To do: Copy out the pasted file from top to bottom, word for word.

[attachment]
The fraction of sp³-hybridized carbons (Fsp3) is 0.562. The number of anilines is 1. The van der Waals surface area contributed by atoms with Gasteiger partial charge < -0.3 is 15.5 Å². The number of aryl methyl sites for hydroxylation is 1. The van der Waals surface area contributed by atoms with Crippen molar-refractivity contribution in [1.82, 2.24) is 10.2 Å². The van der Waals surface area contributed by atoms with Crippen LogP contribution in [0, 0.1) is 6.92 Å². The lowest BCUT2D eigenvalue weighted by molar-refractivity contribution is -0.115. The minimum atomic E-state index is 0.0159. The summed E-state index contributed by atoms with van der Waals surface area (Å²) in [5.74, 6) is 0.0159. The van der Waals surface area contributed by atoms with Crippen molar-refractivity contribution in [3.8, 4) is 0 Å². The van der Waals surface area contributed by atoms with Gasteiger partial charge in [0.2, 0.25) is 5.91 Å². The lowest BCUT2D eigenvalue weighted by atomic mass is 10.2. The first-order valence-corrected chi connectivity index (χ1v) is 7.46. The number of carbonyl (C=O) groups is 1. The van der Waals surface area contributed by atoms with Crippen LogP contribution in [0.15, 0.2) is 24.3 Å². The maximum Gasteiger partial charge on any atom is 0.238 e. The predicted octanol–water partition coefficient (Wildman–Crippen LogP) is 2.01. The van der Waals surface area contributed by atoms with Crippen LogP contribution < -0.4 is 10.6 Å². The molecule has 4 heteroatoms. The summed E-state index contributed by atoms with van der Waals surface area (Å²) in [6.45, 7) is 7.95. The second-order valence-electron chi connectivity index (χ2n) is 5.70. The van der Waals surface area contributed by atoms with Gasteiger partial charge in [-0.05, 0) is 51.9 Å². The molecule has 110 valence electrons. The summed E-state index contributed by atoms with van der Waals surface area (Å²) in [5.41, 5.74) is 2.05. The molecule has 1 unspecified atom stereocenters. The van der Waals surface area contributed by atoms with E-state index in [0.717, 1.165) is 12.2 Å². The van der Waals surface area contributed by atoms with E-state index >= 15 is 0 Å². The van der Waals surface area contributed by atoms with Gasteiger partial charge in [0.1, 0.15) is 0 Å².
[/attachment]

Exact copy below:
The fraction of sp³-hybridized carbons (Fsp3) is 0.562. The number of anilines is 1. The van der Waals surface area contributed by atoms with Gasteiger partial charge < -0.3 is 15.5 Å². The number of aryl methyl sites for hydroxylation is 1. The van der Waals surface area contributed by atoms with Crippen molar-refractivity contribution in [1.82, 2.24) is 10.2 Å². The van der Waals surface area contributed by atoms with Crippen LogP contribution in [0, 0.1) is 6.92 Å². The lowest BCUT2D eigenvalue weighted by molar-refractivity contribution is -0.115. The minimum atomic E-state index is 0.0159. The summed E-state index contributed by atoms with van der Waals surface area (Å²) in [5.74, 6) is 0.0159. The van der Waals surface area contributed by atoms with Crippen molar-refractivity contribution in [3.8, 4) is 0 Å². The van der Waals surface area contributed by atoms with Gasteiger partial charge in [0.2, 0.25) is 5.91 Å². The lowest BCUT2D eigenvalue weighted by atomic mass is 10.2. The first-order valence-corrected chi connectivity index (χ1v) is 7.46. The number of carbonyl (C=O) groups is 1. The van der Waals surface area contributed by atoms with Crippen LogP contribution in [0.15, 0.2) is 24.3 Å². The maximum Gasteiger partial charge on any atom is 0.238 e. The predicted octanol–water partition coefficient (Wildman–Crippen LogP) is 2.01. The van der Waals surface area contributed by atoms with Crippen LogP contribution < -0.4 is 10.6 Å². The molecule has 4 heteroatoms. The summed E-state index contributed by atoms with van der Waals surface area (Å²) in [6.45, 7) is 7.95. The second-order valence-electron chi connectivity index (χ2n) is 5.70. The van der Waals surface area contributed by atoms with Gasteiger partial charge in [-0.05, 0) is 51.9 Å². The molecule has 110 valence electrons. The summed E-state index contributed by atoms with van der Waals surface area (Å²) in [5.41, 5.74) is 2.05. The molecule has 1 unspecified atom stereocenters. The van der Waals surface area contributed by atoms with E-state index in [0.717, 1.165) is 12.2 Å². The van der Waals surface area contributed by atoms with E-state index >= 15 is 0 Å². The van der Waals surface area contributed by atoms with Gasteiger partial charge in [0.1, 0.15) is 0 Å².